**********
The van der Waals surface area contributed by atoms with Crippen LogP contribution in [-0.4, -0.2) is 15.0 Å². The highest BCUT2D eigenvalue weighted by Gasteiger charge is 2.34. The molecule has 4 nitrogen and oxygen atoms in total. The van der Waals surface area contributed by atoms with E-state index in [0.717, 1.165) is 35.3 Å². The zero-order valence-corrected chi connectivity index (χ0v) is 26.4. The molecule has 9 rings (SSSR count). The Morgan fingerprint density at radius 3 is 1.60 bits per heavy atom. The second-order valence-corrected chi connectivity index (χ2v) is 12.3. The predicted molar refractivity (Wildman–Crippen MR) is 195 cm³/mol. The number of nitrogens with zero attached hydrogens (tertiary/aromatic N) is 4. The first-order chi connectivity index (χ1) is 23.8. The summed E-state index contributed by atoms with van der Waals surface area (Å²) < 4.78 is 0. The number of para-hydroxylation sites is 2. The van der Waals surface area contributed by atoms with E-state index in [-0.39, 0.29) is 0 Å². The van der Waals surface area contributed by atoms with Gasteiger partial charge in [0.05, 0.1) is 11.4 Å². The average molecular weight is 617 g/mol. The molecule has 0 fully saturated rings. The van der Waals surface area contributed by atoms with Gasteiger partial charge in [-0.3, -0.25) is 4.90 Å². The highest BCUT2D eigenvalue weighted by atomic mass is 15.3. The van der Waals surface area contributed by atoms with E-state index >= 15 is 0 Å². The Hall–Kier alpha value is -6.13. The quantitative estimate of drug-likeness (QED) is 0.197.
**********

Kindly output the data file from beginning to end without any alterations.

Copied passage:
The van der Waals surface area contributed by atoms with Crippen LogP contribution in [-0.4, -0.2) is 15.0 Å². The highest BCUT2D eigenvalue weighted by Gasteiger charge is 2.34. The molecule has 4 nitrogen and oxygen atoms in total. The van der Waals surface area contributed by atoms with E-state index in [0.717, 1.165) is 35.3 Å². The zero-order valence-corrected chi connectivity index (χ0v) is 26.4. The molecule has 9 rings (SSSR count). The Morgan fingerprint density at radius 3 is 1.60 bits per heavy atom. The second-order valence-corrected chi connectivity index (χ2v) is 12.3. The predicted molar refractivity (Wildman–Crippen MR) is 195 cm³/mol. The number of nitrogens with zero attached hydrogens (tertiary/aromatic N) is 4. The first-order chi connectivity index (χ1) is 23.8. The summed E-state index contributed by atoms with van der Waals surface area (Å²) < 4.78 is 0. The number of para-hydroxylation sites is 2. The van der Waals surface area contributed by atoms with E-state index in [-0.39, 0.29) is 0 Å². The van der Waals surface area contributed by atoms with Gasteiger partial charge in [0.05, 0.1) is 11.4 Å². The average molecular weight is 617 g/mol. The molecule has 0 fully saturated rings. The van der Waals surface area contributed by atoms with Gasteiger partial charge in [-0.3, -0.25) is 4.90 Å². The highest BCUT2D eigenvalue weighted by atomic mass is 15.3. The van der Waals surface area contributed by atoms with E-state index >= 15 is 0 Å². The Hall–Kier alpha value is -6.13. The quantitative estimate of drug-likeness (QED) is 0.197.